BLURB: In late December, 1942, Persephone (Percy) Cole, one of Manhattan's first female PIs, has been hired to find out who killed a Santa Land elf and left the body in the storefront window of a swank 5th Avenue jewelry store. Was it the spoiled heiress whose big buck handbag was found on the scene? Or was it the rat who broke out of the big house to settle a score? Shortly after, the corpse of the Christmas Angel is discovered stuffed in Mrs. Santa's workshop. Will Santa Claus be next? With a penchant for Marlene Dietrich suits, pistachio nuts and fedora hats, this working mother finds diamonds to the left of her, diamonds to the right, and skullduggery aplenty. Armed with her noodle and a WW I German Mauser, Percy is determined to solve these crimes or it just might be the 'kiss off' for Christmas.

COVER: I absolutely love when a cover is designed that captures the essence of a book. So many of the details from the first chapter make their way onto this cover that I already feel like I know Percy and where she lives.

FIRST CHAPTER: Percy receives a phone call from the owner of Waller and Sons Jewelry. An elf has been found dead in his storefront window and he wants to know why. Though the police are already on the scene, Waller wants to talk to Percy face-to-face about hiring her, which would be great since Pop is laid up with a broken leg and Percy is the sole support of her family right now.

KEEP READING: You betcha. In this first chapter, Haven manages to create a cast of characters you immediately connect with and care about: from Percy a street-smart, sarcastic dame with a penchant for Marlene Dietrich-style pant suits and pistachios to her boy-crazy younger sister Serendipity to her daffy mother and more. I don't always like so many characters introduced right away, but Haven did a fine job of giving them just enough interaction that the reader isn't confused.

The other thing I felt the author did well was add in the right amount of detail so that the setting and time period were clear without having to read the book blurb first. I had to chuckle at the plethora of ashtrays around the house to hold pistachio shells. Why it struck me funny I don't know, but it did.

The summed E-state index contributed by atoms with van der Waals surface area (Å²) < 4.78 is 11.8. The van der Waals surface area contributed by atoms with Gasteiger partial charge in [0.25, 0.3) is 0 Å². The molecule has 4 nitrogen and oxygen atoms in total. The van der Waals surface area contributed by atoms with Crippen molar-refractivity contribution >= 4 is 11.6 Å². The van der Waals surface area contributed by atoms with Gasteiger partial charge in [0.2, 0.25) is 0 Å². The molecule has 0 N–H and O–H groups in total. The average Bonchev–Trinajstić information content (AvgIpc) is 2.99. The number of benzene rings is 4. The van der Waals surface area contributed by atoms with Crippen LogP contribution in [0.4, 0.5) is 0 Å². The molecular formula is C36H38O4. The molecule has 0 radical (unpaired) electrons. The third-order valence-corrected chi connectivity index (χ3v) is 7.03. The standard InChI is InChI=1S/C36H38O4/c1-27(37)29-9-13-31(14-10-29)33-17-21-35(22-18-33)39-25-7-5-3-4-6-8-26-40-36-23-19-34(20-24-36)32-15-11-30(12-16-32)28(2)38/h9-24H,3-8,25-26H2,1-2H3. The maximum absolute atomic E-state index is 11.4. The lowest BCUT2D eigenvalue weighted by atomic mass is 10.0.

I am eager to see how this mystery plays out. I hope to make time to read this entire book soon. Haven's style of humorous private eye stories continues with this latest endeavor. And I love it!

File Size: 372 KB
Print Length: 185 pages
Simultaneous Device Usage: Unlimited
Publisher: Books We Love Ltd. (October 10, 2012)
Sold by: Amazon Digital Services, Inc.
Language: English
SRP:  $3.99

I received the first chapter of this book from the author. This First Chapter Review contains my honest opinions, for which I have not been compensated in any way.

Book Review: Beside Two Rivers by Rita Gerlach

Darcy Morgan's past and present are destined to collide. With both parents gone, she now lives with her aunt and uncle in a house along the Potomac. As past secrets rise to the surface, Darcy meets Ethan Brennan, an aspiring English horse breeder who is captivated by her independent spirit and marvels at the simplicity of her faith.

When Darcy is beckoned to England by her grandmother, she decides to leave her beloved home and journey with friends of the family across the ocean. Soon all the memories she has of her family begin to unravel, and a long-hidden secret may destroy any happiness she might have with Ethan.

I truly love books that show how much the past and present are connected. That's exactly what I discovered in Beside Two Rivers by Rita Gerlach. While Darcy and Ethan's romance is partially the focus of this moving novel, the story is more about how past secrets can impact future happiness directly or indirectly.

In Darcy, the author has created a sympathetic character with an adventurous spirit. Darcy still remembers the last words her father spoke of her mother Eliza. Soon afterwards, she was abandoned by her father and left to live with her aunt, uncle and cousins. While she loves them all dearly, she can't seem to let go of the mother she lost and the father who abandoned her.

Gerlach did a wonderful job of sculpting a truly fascinating story that kept me turning page after page. Would Darcy and Ethan's love flourish? Would Darcy ever see her father again? How would what Darcy doesn't know about the past impact her life if it was discovered? I absolutely loved how the author developed the tension in this novel. I couldn't put the book down.

While this is the second book in a series, it stands alone perfectly. I never once felt lost. My only disappointment was that the ending seemed rushed. The tension built and built. The puzzle pieces fell into place. For 34 chapters I was totally engrossed. Then came the last chapter and suddenly every loose end had to be tied up. This happened, then this, and then this. Time flew by. I would have preferred either a few unanswered questions or a solid last chapter followed by an epilogue that allowed the reader to see a bit into the future.

I still enjoyed Beside Two Rivers and have requested to review the next book in the series, Beyond the Valley, which will be out in February. If you like a bit of mystery and suspense in your historical fiction, you should give Beside Two Rivers a try.

Paperback: 336 pages
Publisher: Abingdon Press (October 2012)
Language: English
ISBN-10: 1426714157
ISBN-13: 978-1426714153
SRP: $14.99

I received a free paperback copy of this book from the publisher through Pump Up Your Book. This review contains my honest opinions, for which I was not compensated in any way.